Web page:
REALTORŪ ASSOCIATION EXECUTIVE
Boards and Blogs: Does Your Association Need a Blog?
By Kevin Fritz and Carolyn Schwaar
Blogging is like a conversation; some sound like the local coffee shop on a Saturday morning and others, well, they sound like a library. “Good blogs provide a point of view, fresh news, and opinions that inspire thought, feedback, and action,” says Todd Carpenter, social media manager for the NATIONAL ASSOCIATION OF REALTORSŪ. “They're personal and enlightening and they can build real relationships.”
At least a dozen REALTORŪ associations with blogs believe the medium will help build a more informed, connected, and engaged membership. It may be too early to tell, though, whether REALTORŪ association blogs can deliver on that promise.
In this issue, RAE takes an in-depth look at which REALTORŪ associations are blogging, why they made the decision to blog, and how you can get started. Some of your fellow associations have established blogs that are definitely worth evaluating, if not emulating.
Engagement is the key concept behind any blog. Blogs are a dialogue, whereas Web sites are more of a monologue. Blogs invite readers to not only think but respond, instantly. Web sites, e-newsletters, and print publications are not engaging in the same way.
A blog broadens an association’s understanding of who is willing to engage with them and what members are excited and worried about, says Peter Hutchins, vice president of knowledge initiatives for the American Society of Association Executives. At present, the economy is taking center stage on its blog, Acronym (blogs.asaecenter.org/Acronym), and allows ASAE to monitor how meetings are faring during budget cutbacks as many CEOs struggle with the viability of travel. ASAE has also discovered hidden talent on its blog in the way of authors ASAE is now using for Associations Now and other print vehicles.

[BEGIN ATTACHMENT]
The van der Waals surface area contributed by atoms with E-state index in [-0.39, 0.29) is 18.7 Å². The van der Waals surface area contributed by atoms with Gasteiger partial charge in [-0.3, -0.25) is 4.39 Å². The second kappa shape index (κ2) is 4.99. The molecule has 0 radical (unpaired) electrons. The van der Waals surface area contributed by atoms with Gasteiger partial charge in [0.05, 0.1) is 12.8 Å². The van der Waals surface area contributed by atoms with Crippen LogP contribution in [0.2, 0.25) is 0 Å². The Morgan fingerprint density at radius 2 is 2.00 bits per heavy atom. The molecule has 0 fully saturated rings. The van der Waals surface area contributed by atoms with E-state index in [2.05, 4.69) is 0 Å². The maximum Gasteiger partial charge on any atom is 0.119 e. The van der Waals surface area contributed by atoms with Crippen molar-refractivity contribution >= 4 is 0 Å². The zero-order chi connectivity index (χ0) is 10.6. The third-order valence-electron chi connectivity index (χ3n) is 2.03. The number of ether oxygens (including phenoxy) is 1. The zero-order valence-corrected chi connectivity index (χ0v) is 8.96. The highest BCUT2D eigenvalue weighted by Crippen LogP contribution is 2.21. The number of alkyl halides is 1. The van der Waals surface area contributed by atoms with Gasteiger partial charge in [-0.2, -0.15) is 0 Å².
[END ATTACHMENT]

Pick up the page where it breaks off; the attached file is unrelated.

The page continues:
Listen before you leap
As in any good conversation, it helps to be a good listener. “Listening is always the starting place,” explains Lindy Dreyer, chief social media marketer at SocialFish, a Washington, D.C.-based association and nonprofit social media consulting firm. “Every association needs to at least be using social media to listen to online chatter among their members and stakeholders,” she says.
Dreyer advises associations to familiarize themselves with both the blogging platform and the commitment before jumping in. To do so, AEs should find and read other blogs, and post comments on member blogs, as well as those of industry leaders and experts. This will give associations a sense of the blogging relationship and general functionality.
Ben Martin, cae, vice president of communications and marketing at the Virginia Association of REALTORSŪ, did just that—he listened before he leaped. Last year, while VAR was considering launching its own blog, Martin went online and found several thousand members who were already blogging with Active Rain, as well as a number of other members with personal blogs. Martin wanted to introduce himself to REALTORSŪ first and solicit blogging advice, and outright ask whether an association blog was a good idea. “We had one member say he had never heard the words ‘blogging’ and ‘association’ in the same sentence,” says Martin. The most surprising feedback was the number of members who wanted the VAR blog to continue providing the same information VAR was already producing in other formats. In particular, they believed accessing risk management information from attorneys would let them interact with the authors. “They didn’t want new content,” Martin says. “They wanted it to be more accessible.” By asking experienced blogging members for their advice on what the association blog should be, Martin says, he earned support for the blog even before it launched.
VAR opted to use Wordpress for its blog platform, since the only cost incurred was the hosting fee and securing the domain name, VARBuzz.com.
“Our goal was to create a three-legged stool of communication, consisting of our newsletter, our magazine, and the blog,” explains Martin. “We use the circle, directing members to one source from another source. The cross-pollination has been a success.” He says VAR’s blog now has a core of a few dozen “power users” who are consistently active.
Same Membership, Different Method
The Pinellas REALTORŪ Organization in St. Petersburg, Florida, had no formal process to start its blog; it was a staff-driven decision as they groped for new ways to engage the membership.